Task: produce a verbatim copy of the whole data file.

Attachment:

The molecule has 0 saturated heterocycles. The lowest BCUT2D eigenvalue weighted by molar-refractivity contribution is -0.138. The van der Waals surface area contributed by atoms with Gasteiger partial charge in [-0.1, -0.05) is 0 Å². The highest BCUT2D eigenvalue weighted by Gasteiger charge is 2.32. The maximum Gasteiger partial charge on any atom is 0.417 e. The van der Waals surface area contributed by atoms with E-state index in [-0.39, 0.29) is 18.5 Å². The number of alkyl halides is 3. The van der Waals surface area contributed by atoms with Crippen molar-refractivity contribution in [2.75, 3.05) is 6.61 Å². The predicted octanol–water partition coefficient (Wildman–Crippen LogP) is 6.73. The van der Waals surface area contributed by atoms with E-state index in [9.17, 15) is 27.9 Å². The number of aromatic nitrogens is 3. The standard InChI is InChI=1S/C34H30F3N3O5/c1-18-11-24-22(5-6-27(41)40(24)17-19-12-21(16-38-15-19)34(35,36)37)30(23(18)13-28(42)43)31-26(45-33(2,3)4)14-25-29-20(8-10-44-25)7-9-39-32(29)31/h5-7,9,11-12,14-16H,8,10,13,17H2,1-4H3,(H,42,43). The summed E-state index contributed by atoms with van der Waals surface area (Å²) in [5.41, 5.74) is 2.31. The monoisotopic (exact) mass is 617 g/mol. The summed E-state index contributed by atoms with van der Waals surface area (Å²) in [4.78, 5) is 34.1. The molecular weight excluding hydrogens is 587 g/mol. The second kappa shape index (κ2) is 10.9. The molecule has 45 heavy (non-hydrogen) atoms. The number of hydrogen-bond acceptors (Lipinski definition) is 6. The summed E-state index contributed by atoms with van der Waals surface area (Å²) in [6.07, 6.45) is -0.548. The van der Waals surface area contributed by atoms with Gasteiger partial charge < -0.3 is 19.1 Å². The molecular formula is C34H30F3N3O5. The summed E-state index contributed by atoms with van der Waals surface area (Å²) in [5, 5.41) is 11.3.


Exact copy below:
The molecule has 0 saturated heterocycles. The lowest BCUT2D eigenvalue weighted by molar-refractivity contribution is -0.138. The van der Waals surface area contributed by atoms with Gasteiger partial charge in [-0.1, -0.05) is 0 Å². The highest BCUT2D eigenvalue weighted by Gasteiger charge is 2.32. The maximum Gasteiger partial charge on any atom is 0.417 e. The van der Waals surface area contributed by atoms with E-state index in [-0.39, 0.29) is 18.5 Å². The number of alkyl halides is 3. The van der Waals surface area contributed by atoms with Crippen molar-refractivity contribution in [2.75, 3.05) is 6.61 Å². The predicted octanol–water partition coefficient (Wildman–Crippen LogP) is 6.73. The van der Waals surface area contributed by atoms with E-state index in [9.17, 15) is 27.9 Å². The number of aromatic nitrogens is 3. The standard InChI is InChI=1S/C34H30F3N3O5/c1-18-11-24-22(5-6-27(41)40(24)17-19-12-21(16-38-15-19)34(35,36)37)30(23(18)13-28(42)43)31-26(45-33(2,3)4)14-25-29-20(8-10-44-25)7-9-39-32(29)31/h5-7,9,11-12,14-16H,8,10,13,17H2,1-4H3,(H,42,43). The summed E-state index contributed by atoms with van der Waals surface area (Å²) in [5.41, 5.74) is 2.31. The monoisotopic (exact) mass is 617 g/mol. The summed E-state index contributed by atoms with van der Waals surface area (Å²) in [4.78, 5) is 34.1. The molecular weight excluding hydrogens is 587 g/mol. The second kappa shape index (κ2) is 10.9. The molecule has 45 heavy (non-hydrogen) atoms. The number of hydrogen-bond acceptors (Lipinski definition) is 6. The summed E-state index contributed by atoms with van der Waals surface area (Å²) in [6.07, 6.45) is -0.548. The van der Waals surface area contributed by atoms with Gasteiger partial charge < -0.3 is 19.1 Å². The molecular formula is C34H30F3N3O5. The summed E-state index contributed by atoms with van der Waals surface area (Å²) in [5, 5.41) is 11.3.